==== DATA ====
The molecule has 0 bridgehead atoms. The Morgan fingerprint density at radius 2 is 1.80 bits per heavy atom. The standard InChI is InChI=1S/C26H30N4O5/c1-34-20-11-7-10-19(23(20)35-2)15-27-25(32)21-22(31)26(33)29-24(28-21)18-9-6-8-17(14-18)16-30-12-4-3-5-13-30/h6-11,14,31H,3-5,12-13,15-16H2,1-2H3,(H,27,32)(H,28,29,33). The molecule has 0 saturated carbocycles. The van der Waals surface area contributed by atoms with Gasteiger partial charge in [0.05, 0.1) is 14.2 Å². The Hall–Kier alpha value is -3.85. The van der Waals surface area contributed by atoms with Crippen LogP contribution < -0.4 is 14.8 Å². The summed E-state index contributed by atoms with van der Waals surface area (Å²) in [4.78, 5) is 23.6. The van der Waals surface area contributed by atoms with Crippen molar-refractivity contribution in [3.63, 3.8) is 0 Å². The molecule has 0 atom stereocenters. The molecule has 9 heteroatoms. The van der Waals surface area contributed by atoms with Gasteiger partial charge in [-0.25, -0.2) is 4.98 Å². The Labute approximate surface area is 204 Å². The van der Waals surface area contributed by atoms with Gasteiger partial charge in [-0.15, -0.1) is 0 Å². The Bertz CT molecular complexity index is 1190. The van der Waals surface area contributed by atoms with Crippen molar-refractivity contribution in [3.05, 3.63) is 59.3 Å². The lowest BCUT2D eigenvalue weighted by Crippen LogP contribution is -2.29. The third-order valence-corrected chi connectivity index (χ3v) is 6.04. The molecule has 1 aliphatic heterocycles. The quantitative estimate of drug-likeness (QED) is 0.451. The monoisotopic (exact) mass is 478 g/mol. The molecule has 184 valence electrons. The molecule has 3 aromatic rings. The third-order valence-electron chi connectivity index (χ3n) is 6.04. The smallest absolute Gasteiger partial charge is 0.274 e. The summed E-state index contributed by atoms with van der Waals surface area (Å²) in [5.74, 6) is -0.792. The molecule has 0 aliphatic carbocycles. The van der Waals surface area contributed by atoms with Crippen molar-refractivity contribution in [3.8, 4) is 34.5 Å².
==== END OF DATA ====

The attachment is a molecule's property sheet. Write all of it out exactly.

The molecule has 0 bridgehead atoms. The Morgan fingerprint density at radius 2 is 1.80 bits per heavy atom. The standard InChI is InChI=1S/C26H30N4O5/c1-34-20-11-7-10-19(23(20)35-2)15-27-25(32)21-22(31)26(33)29-24(28-21)18-9-6-8-17(14-18)16-30-12-4-3-5-13-30/h6-11,14,31H,3-5,12-13,15-16H2,1-2H3,(H,27,32)(H,28,29,33). The molecule has 0 saturated carbocycles. The van der Waals surface area contributed by atoms with Gasteiger partial charge in [0.05, 0.1) is 14.2 Å². The Hall–Kier alpha value is -3.85. The van der Waals surface area contributed by atoms with Crippen LogP contribution < -0.4 is 14.8 Å². The summed E-state index contributed by atoms with van der Waals surface area (Å²) in [4.78, 5) is 23.6. The van der Waals surface area contributed by atoms with Crippen molar-refractivity contribution in [3.63, 3.8) is 0 Å². The molecule has 0 atom stereocenters. The molecule has 9 heteroatoms. The van der Waals surface area contributed by atoms with Gasteiger partial charge in [-0.25, -0.2) is 4.98 Å². The Labute approximate surface area is 204 Å². The van der Waals surface area contributed by atoms with Gasteiger partial charge in [-0.15, -0.1) is 0 Å². The Bertz CT molecular complexity index is 1190. The van der Waals surface area contributed by atoms with Crippen molar-refractivity contribution in [3.05, 3.63) is 59.3 Å². The lowest BCUT2D eigenvalue weighted by Crippen LogP contribution is -2.29. The third-order valence-corrected chi connectivity index (χ3v) is 6.04. The molecule has 1 aliphatic heterocycles. The quantitative estimate of drug-likeness (QED) is 0.451. The monoisotopic (exact) mass is 478 g/mol. The molecule has 184 valence electrons. The molecule has 3 aromatic rings. The third-order valence-electron chi connectivity index (χ3n) is 6.04. The smallest absolute Gasteiger partial charge is 0.274 e. The summed E-state index contributed by atoms with van der Waals surface area (Å²) in [5.74, 6) is -0.792. The molecule has 0 aliphatic carbocycles. The van der Waals surface area contributed by atoms with Crippen molar-refractivity contribution in [3.8, 4) is 34.5 Å².